September 25, 2017

Mortgage Lenders Adopted TRID Without Major Issues, CFPB Finds

The latest supervisory highlights report from the CFPB found that mortgage lenders, banks and nonbanks alike, put the controversial TILA/RESPA Integrated Disclosure rule – TRID – into effect without much of a problem, more or less. “Initial examination findings and observations conclude that, for the most part, supervised entities, both banks and nonbanks, were able to effectively implement and comply with the Know Before You Owe mortgage disclosure rule changes,” the report stated. However, examiners did find some violations relating to the content and timing of loan estimates and closing disclosures. The problem, however, is that the CFPB does not indicate in these reports which lenders or how many of them may have been guilty of the infractions, so there’s no way ...

September 21, 2017

CFPB Listening to Mortgage Rule Concerns, Data On Impact to Consumers Could Lead to Changes

Lenders and investors at the ABS East conference this week hit officials from the Consumer Financial Protection Bureau with a number of complaints about the agency’s mortgage rules. The bureau officials suggested that data will have more of an impact on policy changes than general complaints. Patrick Orr, a policy analyst at the CFPB, reiterated that the bureau is accepting feedback and considering changes or guidance for the TILA-RESPA Integrated Disclosure rule, special qualified-mortgage standards that apply to loans eligible for sale to the government-sponsored enterprises and aspects of the ability-to-repay rule, among other issues. A representative from one lender said...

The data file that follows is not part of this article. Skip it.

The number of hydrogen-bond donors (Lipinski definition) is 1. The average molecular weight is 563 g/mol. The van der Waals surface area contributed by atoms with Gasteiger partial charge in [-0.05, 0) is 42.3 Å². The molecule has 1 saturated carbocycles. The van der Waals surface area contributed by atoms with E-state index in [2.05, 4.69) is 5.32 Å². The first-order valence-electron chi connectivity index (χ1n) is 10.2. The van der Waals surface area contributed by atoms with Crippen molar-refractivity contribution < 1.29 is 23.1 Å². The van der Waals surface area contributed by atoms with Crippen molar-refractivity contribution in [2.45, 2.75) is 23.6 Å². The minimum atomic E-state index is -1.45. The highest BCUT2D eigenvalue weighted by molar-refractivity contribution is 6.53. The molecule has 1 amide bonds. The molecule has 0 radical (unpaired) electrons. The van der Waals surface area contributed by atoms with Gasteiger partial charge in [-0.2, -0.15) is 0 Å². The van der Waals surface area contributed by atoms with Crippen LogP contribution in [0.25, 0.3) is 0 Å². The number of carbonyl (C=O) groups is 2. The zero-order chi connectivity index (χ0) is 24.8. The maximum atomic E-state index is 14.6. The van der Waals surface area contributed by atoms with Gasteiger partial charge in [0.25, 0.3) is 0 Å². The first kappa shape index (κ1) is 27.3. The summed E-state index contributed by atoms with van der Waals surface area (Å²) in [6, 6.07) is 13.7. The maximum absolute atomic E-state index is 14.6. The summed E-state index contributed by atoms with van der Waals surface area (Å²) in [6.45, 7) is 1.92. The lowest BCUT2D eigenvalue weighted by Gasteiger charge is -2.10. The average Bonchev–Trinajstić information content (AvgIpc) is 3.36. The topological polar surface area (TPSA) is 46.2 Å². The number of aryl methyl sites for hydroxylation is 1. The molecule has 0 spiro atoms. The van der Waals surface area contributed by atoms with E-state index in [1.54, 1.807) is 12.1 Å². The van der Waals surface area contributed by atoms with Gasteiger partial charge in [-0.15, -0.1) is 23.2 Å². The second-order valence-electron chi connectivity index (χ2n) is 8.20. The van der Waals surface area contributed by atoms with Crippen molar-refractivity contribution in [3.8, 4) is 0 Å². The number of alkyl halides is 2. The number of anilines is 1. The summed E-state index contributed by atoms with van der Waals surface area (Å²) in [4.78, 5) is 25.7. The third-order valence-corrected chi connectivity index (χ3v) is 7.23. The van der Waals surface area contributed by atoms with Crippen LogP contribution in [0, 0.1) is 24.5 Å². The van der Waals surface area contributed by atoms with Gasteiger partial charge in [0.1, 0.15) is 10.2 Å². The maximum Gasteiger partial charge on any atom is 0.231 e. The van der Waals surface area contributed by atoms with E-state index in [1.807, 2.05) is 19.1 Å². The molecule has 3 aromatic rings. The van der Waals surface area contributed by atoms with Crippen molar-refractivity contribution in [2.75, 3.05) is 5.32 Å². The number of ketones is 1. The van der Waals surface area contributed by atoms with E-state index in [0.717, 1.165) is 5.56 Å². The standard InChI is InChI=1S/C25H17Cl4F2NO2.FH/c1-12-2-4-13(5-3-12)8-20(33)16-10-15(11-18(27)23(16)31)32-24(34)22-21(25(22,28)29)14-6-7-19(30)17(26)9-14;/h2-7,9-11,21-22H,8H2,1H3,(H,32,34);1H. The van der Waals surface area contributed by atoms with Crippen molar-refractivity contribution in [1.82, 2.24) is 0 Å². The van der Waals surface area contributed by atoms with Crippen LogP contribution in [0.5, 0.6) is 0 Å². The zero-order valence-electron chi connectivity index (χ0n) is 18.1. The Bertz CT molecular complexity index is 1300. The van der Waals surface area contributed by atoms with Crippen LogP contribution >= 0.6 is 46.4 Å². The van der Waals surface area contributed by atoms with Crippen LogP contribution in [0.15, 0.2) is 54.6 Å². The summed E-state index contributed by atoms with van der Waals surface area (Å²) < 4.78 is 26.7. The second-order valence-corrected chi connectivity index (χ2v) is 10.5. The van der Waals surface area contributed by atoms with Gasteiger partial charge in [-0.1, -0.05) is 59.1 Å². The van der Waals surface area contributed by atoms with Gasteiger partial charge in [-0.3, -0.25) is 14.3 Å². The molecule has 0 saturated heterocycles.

September 21, 2017

Why Should Mortgage Lenders Go Digital? That’s Where the Customers Are, Pros Say

Much of the historical discussion about the mortgage industry going fully digital and adopting e-mortgages has revolved around cost savings, greater efficiencies, validating compliance and other benefits. But at the end of the day, the biggest reason is that lenders’ customer base is increasingly focused on digital technology, and lenders need to go where the borrowers are. “That’s where the consumers are, right? Finally, everybody’s going online to shop for most of their products, and mortgages are starting to happen the same way,” said Tim Anderson, director of eServices for DocMagic, during a webinar last week sponsored by Inside Mortgage Finance. “They’re going out there looking for rates and pricing, they’re looking for real estate. If you want to capture that marketplace, you meet them out there in cyberspace.” Scott Stephen, president of the online division of Guaranteed Rate, noted...

Poll

The year is almost 75% done. How is mortgage origination volume at your shop?

We will fund about the same as we did in 2016.
We will fund more than last year – by a little.
We will fund more than last year – by a lot.
We will fund less than last year – by a little.
We will fund less than last year – by a lot.